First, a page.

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Space Force reveals official song created by former Air Force band member

A U.S. Space Force Guardian in uniform. (U.S. Air Force photo by Airman 1st Class Jessica Sanchez)
September 25, 2022

The U.S. Space Force unveiled its official song on Tuesday, titled “Semper Supra” after the military branch’s motto, translated “always above.” The piece was created by two former service members, including the once-lead singer of the Air Force Academy’s band who was stationed in Colorado Springs.

James Teachenor, whom the Air Force’s website describes as the “visionary composer and driving force of the song’s creation,” said his lyrics pulled much of their inspiration from his time in Colorado.

“My time in service had been so woven together with the space operators,” Teachenor said. “I was able to be in, I guess you could say, the right place in the right time to learn.”

The writing process began shortly after the Space Force was established in 2019. Teachenor joined a team of space enthusiasts, airmen, singers, songwriters and an astronaut to discuss lyrics, mood and themes for the song, according to Air Force spokeswoman Capt. Tanya Downsworth. The goal was to reflect the branch’s mission and spark a feeling of pride among its members.

Several songs were pitched to the Space Force and presented to a focus group, which favored Teachenor’s lyrics and solidified its place in military history.

His approach balanced the cutting-edge nature of the Space Force with the more traditional sound of the five military branches’ songs that preceded it.

“You don’t wanna go with something that’s just in for a season,” Teachenor said. “I felt it was important to the service to make sure it paid homage to the long heritage that had come before and that it would also hopefully stand the test of time and fit in with those songs from the other branches.”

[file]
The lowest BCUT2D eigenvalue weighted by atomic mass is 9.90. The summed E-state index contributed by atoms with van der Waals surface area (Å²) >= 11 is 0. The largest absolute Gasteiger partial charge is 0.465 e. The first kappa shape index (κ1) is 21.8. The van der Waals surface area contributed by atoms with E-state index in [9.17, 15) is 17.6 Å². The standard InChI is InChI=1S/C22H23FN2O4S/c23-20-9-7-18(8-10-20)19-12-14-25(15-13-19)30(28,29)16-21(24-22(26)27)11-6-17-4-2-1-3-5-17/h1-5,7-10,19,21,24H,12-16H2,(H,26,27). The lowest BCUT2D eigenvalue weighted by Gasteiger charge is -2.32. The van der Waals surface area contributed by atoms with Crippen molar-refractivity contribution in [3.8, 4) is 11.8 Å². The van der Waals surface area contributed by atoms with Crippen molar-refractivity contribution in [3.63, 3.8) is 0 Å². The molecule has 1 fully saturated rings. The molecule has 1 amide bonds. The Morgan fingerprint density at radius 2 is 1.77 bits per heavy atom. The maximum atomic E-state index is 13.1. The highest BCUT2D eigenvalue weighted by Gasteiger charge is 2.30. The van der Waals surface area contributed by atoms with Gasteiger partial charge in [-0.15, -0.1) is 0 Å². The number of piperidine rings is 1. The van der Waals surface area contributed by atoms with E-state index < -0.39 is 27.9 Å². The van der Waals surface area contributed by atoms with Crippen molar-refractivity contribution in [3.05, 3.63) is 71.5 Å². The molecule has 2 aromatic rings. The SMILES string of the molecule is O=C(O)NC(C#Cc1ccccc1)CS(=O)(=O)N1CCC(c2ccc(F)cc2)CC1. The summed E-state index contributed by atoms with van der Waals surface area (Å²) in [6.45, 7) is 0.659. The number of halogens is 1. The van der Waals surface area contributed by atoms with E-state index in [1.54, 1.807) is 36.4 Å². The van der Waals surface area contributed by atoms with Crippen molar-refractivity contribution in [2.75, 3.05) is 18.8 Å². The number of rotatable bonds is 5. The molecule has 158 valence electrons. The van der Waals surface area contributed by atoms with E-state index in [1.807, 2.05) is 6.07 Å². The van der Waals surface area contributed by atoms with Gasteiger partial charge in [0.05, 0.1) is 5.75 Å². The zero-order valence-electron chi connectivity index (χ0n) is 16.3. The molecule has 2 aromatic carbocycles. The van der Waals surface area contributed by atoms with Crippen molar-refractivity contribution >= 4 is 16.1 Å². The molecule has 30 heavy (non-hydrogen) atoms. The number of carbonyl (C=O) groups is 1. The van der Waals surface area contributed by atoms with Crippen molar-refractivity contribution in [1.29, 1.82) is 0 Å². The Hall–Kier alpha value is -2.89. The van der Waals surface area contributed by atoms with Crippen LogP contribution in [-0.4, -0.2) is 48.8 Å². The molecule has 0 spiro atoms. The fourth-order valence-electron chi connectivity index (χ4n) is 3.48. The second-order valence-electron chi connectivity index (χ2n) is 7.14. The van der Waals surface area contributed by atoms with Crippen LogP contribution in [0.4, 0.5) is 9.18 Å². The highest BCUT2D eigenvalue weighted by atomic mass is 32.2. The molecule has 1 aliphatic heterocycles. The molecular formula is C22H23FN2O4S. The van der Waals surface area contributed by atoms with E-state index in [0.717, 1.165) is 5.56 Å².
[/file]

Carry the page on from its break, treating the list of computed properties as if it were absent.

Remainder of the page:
The next step was to find a composer who could arrange the song and add harmony.

Sean Nelson, the chief musician of the U.S. Coast Guard Band in Connecticut, was unanimously selected for the job out of 12 candidates. Nelson added more than 30 instrument parts.

“I went for it, and I, I did what I thought was gonna be the most exciting kind of sounds, and it seems to have worked,” Nelson said in a video shared by the Space Force. “It all comes together into something that I hope guardians around the world can be proud of.”

Nelson’s composition was “hands down” Teachenor’s favorite, he said. It made the song whole.

Teachenor’s music career began more than a decade before his military service. He moved to Nashville in 2001, where he found success writing and performing songs for his solo career and the careers of big-name artists such as Luke Bryan and Trace Adkins.

It wasn’t until 2015 that he moved to Colorado Springs, thanks to a well-timed Craiglist search for a vintage guitar.

An online ad popped up for a country singer in the U.S. Air Force Academy Band. Teachenor, who had always wanted to serve his country, had little doubt about his next steps.

“I was so sure of it that I put Colorado Springs weather on my phone on my weather app,” Teachenor said. He’d later find out the ad was only live on Craigslist for about six hours.

A successful audition landed him the lead singer role for the Air Force’s band, Wild Blue Country, which prompted a shift in his approach to music. The music industry was much more self-serving, he said, whereas the military emphasized service before self. That mentality followed.

“It’s no longer my song. It’s the Space Force’s song,” Teachenor said. “When folks wear their uniform, just like when I would wear the uniform and sing the Air Force Song, I want that same feeling to come about when they sing the Space Force song.”


(c) 2022 The Gazette

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